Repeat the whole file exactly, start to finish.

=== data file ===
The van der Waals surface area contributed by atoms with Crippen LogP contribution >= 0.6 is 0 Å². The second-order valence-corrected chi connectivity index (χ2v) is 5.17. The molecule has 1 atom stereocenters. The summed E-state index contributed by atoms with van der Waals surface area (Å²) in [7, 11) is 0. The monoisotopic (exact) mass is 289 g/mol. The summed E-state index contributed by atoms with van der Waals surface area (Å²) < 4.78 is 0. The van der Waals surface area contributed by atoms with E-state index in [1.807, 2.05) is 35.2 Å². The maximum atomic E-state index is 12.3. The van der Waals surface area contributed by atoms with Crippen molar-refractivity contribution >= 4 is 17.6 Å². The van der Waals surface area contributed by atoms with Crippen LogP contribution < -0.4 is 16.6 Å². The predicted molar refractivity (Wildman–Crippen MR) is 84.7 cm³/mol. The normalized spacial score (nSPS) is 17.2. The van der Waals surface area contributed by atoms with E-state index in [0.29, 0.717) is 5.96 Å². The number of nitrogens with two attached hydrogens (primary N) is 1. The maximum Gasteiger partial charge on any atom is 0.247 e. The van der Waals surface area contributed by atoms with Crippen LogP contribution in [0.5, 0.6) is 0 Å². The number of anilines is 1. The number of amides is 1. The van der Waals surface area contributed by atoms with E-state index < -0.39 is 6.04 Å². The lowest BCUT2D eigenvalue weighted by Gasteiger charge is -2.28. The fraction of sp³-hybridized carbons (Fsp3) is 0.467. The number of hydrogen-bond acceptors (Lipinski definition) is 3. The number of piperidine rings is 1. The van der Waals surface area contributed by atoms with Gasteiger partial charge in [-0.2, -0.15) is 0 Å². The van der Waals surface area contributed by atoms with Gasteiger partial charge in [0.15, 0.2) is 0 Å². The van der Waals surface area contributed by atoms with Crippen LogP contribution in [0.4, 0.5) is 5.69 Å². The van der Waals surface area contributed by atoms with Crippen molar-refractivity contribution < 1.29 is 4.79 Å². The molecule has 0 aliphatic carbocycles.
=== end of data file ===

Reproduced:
The van der Waals surface area contributed by atoms with Crippen LogP contribution >= 0.6 is 0 Å². The second-order valence-corrected chi connectivity index (χ2v) is 5.17. The molecule has 1 atom stereocenters. The summed E-state index contributed by atoms with van der Waals surface area (Å²) in [7, 11) is 0. The monoisotopic (exact) mass is 289 g/mol. The summed E-state index contributed by atoms with van der Waals surface area (Å²) < 4.78 is 0. The van der Waals surface area contributed by atoms with E-state index in [1.807, 2.05) is 35.2 Å². The maximum atomic E-state index is 12.3. The van der Waals surface area contributed by atoms with Crippen molar-refractivity contribution >= 4 is 17.6 Å². The van der Waals surface area contributed by atoms with Crippen LogP contribution < -0.4 is 16.6 Å². The predicted molar refractivity (Wildman–Crippen MR) is 84.7 cm³/mol. The normalized spacial score (nSPS) is 17.2. The van der Waals surface area contributed by atoms with E-state index in [0.29, 0.717) is 5.96 Å². The number of nitrogens with two attached hydrogens (primary N) is 1. The maximum Gasteiger partial charge on any atom is 0.247 e. The van der Waals surface area contributed by atoms with Crippen LogP contribution in [0.5, 0.6) is 0 Å². The number of anilines is 1. The number of amides is 1. The van der Waals surface area contributed by atoms with E-state index < -0.39 is 6.04 Å². The lowest BCUT2D eigenvalue weighted by Gasteiger charge is -2.28. The fraction of sp³-hybridized carbons (Fsp3) is 0.467. The number of hydrogen-bond acceptors (Lipinski definition) is 3. The number of piperidine rings is 1. The van der Waals surface area contributed by atoms with Gasteiger partial charge in [-0.2, -0.15) is 0 Å². The van der Waals surface area contributed by atoms with Gasteiger partial charge in [0.15, 0.2) is 0 Å². The van der Waals surface area contributed by atoms with Crippen LogP contribution in [0.4, 0.5) is 5.69 Å². The van der Waals surface area contributed by atoms with Crippen molar-refractivity contribution < 1.29 is 4.79 Å². The molecule has 0 aliphatic carbocycles.